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Old 05-09-2008, 10:27 PM   #1
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Default Glock 30SF Dry Fire Question

I hear all over the place that it's OK to dry fire Glock's regularly... But I recently heard that there were cases where the breach face got cracked open from excessive dry-fire so now glock issued a warning to customers? Does anyone know whether or not I should use snap caps? I'd hate to leave a snap cap in the chamber when I put the gun away, because I thought you were supposed to pull the trigger for storage to keep tension off the springs? I'd hate to have one in there if I had to load the gun if someone broke into my house with precious seconds ticking away... Anyone?

Thanks

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Old 05-12-2008, 05:41 PM   #2
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I don't know about using the snap caps. Mine always has the tension on it since it's kept with one in the pipe 24/7.To field strip it you have to snap it on a empty chamber.I don't think once in awhile is an issue but I personally wouldn't recommend doing it repeatedly.

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Old 05-16-2008, 01:41 PM   #3
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Originally Posted by Dan64456 View Post
I hear all over the place that it's OK to dry fire Glock's regularly... But I recently heard that there were cases where the breach face got cracked open from excessive dry-fire so now glock issued a warning to customers? Does anyone know whether or not I should use snap caps? I'd hate to leave a snap cap in the chamber when I put the gun away, because I thought you were supposed to pull the trigger for storage to keep tension off the springs? I'd hate to have one in there if I had to load the gun if someone broke into my house with precious seconds ticking away... Anyone?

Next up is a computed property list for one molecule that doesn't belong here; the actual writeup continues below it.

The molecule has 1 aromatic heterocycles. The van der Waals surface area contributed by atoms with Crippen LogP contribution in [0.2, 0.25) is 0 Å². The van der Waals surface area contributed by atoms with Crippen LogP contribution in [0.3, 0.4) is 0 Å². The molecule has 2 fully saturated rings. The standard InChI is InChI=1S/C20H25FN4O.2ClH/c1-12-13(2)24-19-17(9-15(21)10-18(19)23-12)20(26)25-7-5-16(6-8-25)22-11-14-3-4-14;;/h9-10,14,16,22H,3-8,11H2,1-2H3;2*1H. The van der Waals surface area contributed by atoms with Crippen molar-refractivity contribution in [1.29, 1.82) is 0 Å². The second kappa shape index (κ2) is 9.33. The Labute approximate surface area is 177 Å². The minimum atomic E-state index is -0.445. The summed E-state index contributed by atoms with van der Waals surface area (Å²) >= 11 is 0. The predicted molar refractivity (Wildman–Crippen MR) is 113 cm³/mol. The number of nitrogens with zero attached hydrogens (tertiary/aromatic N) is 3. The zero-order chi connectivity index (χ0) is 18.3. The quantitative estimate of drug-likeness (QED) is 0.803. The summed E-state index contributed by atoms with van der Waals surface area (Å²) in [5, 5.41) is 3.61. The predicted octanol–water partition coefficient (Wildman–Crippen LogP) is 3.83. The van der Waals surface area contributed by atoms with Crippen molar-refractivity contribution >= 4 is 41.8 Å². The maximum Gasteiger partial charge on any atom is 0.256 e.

Thanks
I havent heard that... I dry fire all my pistols, a lot.
Dry firing does not hurt center fire pistols. I shoot competitions and dry firing is excellent practice that you can do in the comfort of your home.

I also use snap caps especially when practicing speed reloads. It makes my family feel safer.

I dont see how you could leave a snap cap in the chamber if you double check the weapon before you put it away like you always do any way, right.. right?
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Old 05-28-2008, 05:04 PM   #4
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I hear all over the place that it's OK to dry fire Glock's regularly... But I recently heard that there were cases where the breach face got cracked open from excessive dry-fire so now glock issued a warning to customers? Does anyone know whether or not I should use snap caps?
If the factory has, indeed, finally issued a warning about excessive dry firing then as far as I'm concerned, that would be a good thing. When it comes to someone's favorite anything, reality often takes a back seat to both personal preference and popular myth. The way that I see things: Metal is metal; and everything wears out. This is why I own dozens of expensive A-Zoom snap caps.

I dry fire everyday with my carry pistols. You can be certain that I'm not going to risk damage to my own carry piece because, 'Everybody says it's OK to dry fire the heck out of a Glock.' Like I said; 'No matter the manufacturer, metal is still metal; the firing pin's forward momentum is ultimately stopped by the breech face; and anything mechanical will sooner or later wear out.

The shooting range down the road from me swears that they have an original 1st generation G-17 that has more than a million rounds through it. I suspect their estimate is very close to the truth, too. (It's been completely rebuilt; and, the barrel has been replaced, at least, once.) I'm, also, aware of a major midwest state police agency that trades in their service pistols every 5 years (or 40-50,000 rounds) because of their armorers' reports of increased problems with older Glock frames and other components.

So, who really knows? As far as I'm concerned it's better to err on the side of caution. When I dry fire I use snap caps inside of ALL my firearms.

Quote:
I'd hate to leave a snap cap in the chamber when I put the gun away, because I thought you were supposed to pull the trigger for storage to keep tension off the springs? I'd hate to have one in there if I had to load the gun if someone broke into my house with precious seconds ticking away... Anyone? Thanks
First, Glock's two principal action springs are very easy to replace; so, there's no worry there. (You should keep extras on hand, anyway, right!) Second, you do NOT want to load a fully charged magazine behind a snap cap in a Glock. Many Glocks work best (and most reliably) when they are either hand-charged on an empty chamber, or else from the normal firing impulse created during recoil.